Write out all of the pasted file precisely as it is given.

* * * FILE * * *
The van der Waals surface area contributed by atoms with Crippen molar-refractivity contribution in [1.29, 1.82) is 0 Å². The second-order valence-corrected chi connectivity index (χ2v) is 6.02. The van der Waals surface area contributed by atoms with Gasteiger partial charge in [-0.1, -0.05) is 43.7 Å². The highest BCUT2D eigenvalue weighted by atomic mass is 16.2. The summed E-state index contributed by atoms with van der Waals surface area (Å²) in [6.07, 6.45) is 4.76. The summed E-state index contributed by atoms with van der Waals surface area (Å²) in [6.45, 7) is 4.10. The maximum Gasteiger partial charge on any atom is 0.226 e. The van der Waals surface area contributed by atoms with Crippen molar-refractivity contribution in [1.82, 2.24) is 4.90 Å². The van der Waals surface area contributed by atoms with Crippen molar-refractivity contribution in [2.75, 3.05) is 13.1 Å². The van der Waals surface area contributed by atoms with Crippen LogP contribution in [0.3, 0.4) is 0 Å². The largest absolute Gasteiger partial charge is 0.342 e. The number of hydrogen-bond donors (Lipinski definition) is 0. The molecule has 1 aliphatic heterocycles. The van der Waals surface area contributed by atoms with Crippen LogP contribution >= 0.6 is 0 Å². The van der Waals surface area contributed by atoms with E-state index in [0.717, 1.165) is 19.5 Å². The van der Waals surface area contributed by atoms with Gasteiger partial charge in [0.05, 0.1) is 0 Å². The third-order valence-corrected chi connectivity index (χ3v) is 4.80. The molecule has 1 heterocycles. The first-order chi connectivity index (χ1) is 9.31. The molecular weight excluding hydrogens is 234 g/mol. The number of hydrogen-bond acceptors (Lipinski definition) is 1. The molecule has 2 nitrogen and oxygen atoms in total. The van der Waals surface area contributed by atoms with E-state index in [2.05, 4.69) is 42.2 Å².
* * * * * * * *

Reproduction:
The van der Waals surface area contributed by atoms with Crippen molar-refractivity contribution in [1.29, 1.82) is 0 Å². The second-order valence-corrected chi connectivity index (χ2v) is 6.02. The van der Waals surface area contributed by atoms with Gasteiger partial charge in [-0.1, -0.05) is 43.7 Å². The highest BCUT2D eigenvalue weighted by atomic mass is 16.2. The summed E-state index contributed by atoms with van der Waals surface area (Å²) in [6.07, 6.45) is 4.76. The summed E-state index contributed by atoms with van der Waals surface area (Å²) in [6.45, 7) is 4.10. The maximum Gasteiger partial charge on any atom is 0.226 e. The van der Waals surface area contributed by atoms with Crippen molar-refractivity contribution in [1.82, 2.24) is 4.90 Å². The van der Waals surface area contributed by atoms with Crippen molar-refractivity contribution in [2.75, 3.05) is 13.1 Å². The van der Waals surface area contributed by atoms with Crippen LogP contribution in [0.3, 0.4) is 0 Å². The largest absolute Gasteiger partial charge is 0.342 e. The number of hydrogen-bond donors (Lipinski definition) is 0. The molecule has 1 aliphatic heterocycles. The van der Waals surface area contributed by atoms with Crippen LogP contribution >= 0.6 is 0 Å². The van der Waals surface area contributed by atoms with E-state index in [0.717, 1.165) is 19.5 Å². The van der Waals surface area contributed by atoms with Gasteiger partial charge in [0.05, 0.1) is 0 Å². The third-order valence-corrected chi connectivity index (χ3v) is 4.80. The molecule has 1 heterocycles. The first-order chi connectivity index (χ1) is 9.31. The molecular weight excluding hydrogens is 234 g/mol. The number of hydrogen-bond acceptors (Lipinski definition) is 1. The molecule has 2 nitrogen and oxygen atoms in total. The van der Waals surface area contributed by atoms with E-state index in [2.05, 4.69) is 42.2 Å².